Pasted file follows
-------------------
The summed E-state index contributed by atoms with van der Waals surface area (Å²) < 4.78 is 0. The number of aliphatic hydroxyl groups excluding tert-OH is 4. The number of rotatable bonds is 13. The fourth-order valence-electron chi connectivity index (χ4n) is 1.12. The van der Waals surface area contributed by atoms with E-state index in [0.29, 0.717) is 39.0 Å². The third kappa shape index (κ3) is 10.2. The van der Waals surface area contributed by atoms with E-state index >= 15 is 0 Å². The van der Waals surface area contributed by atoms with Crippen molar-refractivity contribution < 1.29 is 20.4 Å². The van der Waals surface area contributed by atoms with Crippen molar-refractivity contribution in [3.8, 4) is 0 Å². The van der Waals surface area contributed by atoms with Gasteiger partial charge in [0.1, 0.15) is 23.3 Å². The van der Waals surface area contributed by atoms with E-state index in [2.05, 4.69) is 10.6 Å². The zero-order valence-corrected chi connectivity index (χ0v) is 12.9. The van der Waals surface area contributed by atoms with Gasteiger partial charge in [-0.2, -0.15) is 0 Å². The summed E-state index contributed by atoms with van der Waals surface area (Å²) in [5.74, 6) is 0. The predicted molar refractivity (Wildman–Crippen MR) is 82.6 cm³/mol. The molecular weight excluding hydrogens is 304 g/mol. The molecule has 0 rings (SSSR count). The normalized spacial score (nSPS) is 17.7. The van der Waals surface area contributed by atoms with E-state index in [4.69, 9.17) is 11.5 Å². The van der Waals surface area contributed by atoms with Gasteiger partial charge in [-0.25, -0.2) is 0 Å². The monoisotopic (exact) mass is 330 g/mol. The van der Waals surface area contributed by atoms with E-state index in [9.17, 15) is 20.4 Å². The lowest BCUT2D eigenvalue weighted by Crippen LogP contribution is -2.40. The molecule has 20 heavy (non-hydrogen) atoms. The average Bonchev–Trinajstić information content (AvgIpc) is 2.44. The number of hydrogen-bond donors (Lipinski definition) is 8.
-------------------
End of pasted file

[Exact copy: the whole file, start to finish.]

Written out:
The summed E-state index contributed by atoms with van der Waals surface area (Å²) < 4.78 is 0. The number of aliphatic hydroxyl groups excluding tert-OH is 4. The number of rotatable bonds is 13. The fourth-order valence-electron chi connectivity index (χ4n) is 1.12. The van der Waals surface area contributed by atoms with E-state index in [0.29, 0.717) is 39.0 Å². The third kappa shape index (κ3) is 10.2. The van der Waals surface area contributed by atoms with E-state index >= 15 is 0 Å². The van der Waals surface area contributed by atoms with Crippen molar-refractivity contribution < 1.29 is 20.4 Å². The van der Waals surface area contributed by atoms with Crippen molar-refractivity contribution in [3.8, 4) is 0 Å². The van der Waals surface area contributed by atoms with Gasteiger partial charge in [0.1, 0.15) is 23.3 Å². The van der Waals surface area contributed by atoms with E-state index in [2.05, 4.69) is 10.6 Å². The zero-order valence-corrected chi connectivity index (χ0v) is 12.9. The van der Waals surface area contributed by atoms with Gasteiger partial charge in [-0.2, -0.15) is 0 Å². The summed E-state index contributed by atoms with van der Waals surface area (Å²) in [5.74, 6) is 0. The predicted molar refractivity (Wildman–Crippen MR) is 82.6 cm³/mol. The molecular weight excluding hydrogens is 304 g/mol. The molecule has 0 rings (SSSR count). The normalized spacial score (nSPS) is 17.7. The van der Waals surface area contributed by atoms with E-state index in [4.69, 9.17) is 11.5 Å². The van der Waals surface area contributed by atoms with Gasteiger partial charge in [-0.25, -0.2) is 0 Å². The monoisotopic (exact) mass is 330 g/mol. The van der Waals surface area contributed by atoms with E-state index in [9.17, 15) is 20.4 Å². The lowest BCUT2D eigenvalue weighted by Crippen LogP contribution is -2.40. The molecule has 20 heavy (non-hydrogen) atoms. The average Bonchev–Trinajstić information content (AvgIpc) is 2.44. The number of hydrogen-bond donors (Lipinski definition) is 8.